Our utmost bliss
In Chapter 77 Julian makes what might be the most challenging sentence of the Showings:
“to be perfectly like our Lord is our true salvation and our utmost bliss.”
To be like our Lord perfectly already demands that we be aware what our Lord is like. What is this likeness we are aiming for? Do we think it looks like an earthly ideal—like something we can measure by doing certain things or not? Do we think it looks like a certain kind of relationship, perhaps based on one we idealize? How do these ideas change how we approach the question of likeness or of salvation?
This particular statement about salvation comes immediately after Julian has described the balance of utmost courtesy and utmost friendliness God has toward us. Julian is not describing someone who is going to throw us out if we somehow don’t dot all our i’s or cross all our t’s, or worse. As she writes in chapter 51, when beginning to understand how God “regards us in our own sin,” she sees that “only suffering blames and punishes, and our courteous Lord comforts and succors; he is always gladly regarding the soul, loving and longing to bring us to bliss.” As she repeats in chapter 77, this is a presence that always wants to heal, comfort, make safe, and restore.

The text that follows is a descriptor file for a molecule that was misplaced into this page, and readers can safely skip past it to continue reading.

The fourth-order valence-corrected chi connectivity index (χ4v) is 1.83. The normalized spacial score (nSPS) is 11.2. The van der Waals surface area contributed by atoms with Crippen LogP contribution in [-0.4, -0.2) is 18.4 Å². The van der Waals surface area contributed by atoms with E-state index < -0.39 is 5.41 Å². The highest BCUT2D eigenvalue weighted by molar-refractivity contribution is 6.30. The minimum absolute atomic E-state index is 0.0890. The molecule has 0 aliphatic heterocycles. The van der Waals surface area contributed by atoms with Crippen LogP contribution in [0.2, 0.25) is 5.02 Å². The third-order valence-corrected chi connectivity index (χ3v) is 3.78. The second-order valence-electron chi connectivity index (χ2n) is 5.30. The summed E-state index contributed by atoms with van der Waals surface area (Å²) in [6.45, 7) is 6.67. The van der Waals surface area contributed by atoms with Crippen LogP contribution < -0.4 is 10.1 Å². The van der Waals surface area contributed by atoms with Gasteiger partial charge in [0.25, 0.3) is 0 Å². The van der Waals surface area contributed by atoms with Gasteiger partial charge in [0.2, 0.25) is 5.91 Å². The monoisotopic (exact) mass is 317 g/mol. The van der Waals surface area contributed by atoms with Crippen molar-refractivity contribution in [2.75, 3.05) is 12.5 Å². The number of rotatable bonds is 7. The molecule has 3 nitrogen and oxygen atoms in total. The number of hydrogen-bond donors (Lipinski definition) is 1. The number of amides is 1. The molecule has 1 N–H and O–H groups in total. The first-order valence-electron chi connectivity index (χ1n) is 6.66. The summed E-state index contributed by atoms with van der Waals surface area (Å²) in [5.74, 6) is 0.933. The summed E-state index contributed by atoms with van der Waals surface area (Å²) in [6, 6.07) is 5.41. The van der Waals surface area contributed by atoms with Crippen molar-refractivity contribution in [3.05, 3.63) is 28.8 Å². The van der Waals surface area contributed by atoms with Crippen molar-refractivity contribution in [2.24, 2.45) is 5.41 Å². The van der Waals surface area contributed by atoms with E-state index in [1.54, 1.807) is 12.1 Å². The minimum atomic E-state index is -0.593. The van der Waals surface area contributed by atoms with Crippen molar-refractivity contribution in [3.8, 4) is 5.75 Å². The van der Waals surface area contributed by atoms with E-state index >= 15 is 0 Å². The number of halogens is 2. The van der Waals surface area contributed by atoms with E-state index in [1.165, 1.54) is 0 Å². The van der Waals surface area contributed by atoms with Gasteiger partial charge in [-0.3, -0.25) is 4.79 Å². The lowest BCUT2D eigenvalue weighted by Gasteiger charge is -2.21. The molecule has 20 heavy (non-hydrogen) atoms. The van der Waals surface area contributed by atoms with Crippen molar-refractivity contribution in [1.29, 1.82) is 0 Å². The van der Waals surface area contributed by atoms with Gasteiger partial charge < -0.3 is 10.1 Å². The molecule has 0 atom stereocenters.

This degree of kindness and respect can be hard to match, especially if we are convinced that other people have to shape up before they can have any courtesy from us. But Julian never indicates that God withholds either courtesy or friendliness, only that our own condition or our fixation on others’ sins, prevents us from perceiving it in fullness. Might being like our Lord mean, at the very least, that just as God has chosen to stand in solidarity with us in Christ, we who are sinners then also stand in solidarity with other sinners—and not as an undifferentiated mass of humanity, but as individuals we encounter each day?
“If we do not know how we shall do all this,” Julian writes, “let us ask our Lord and he will teach us; for it is his own delight and his glory.”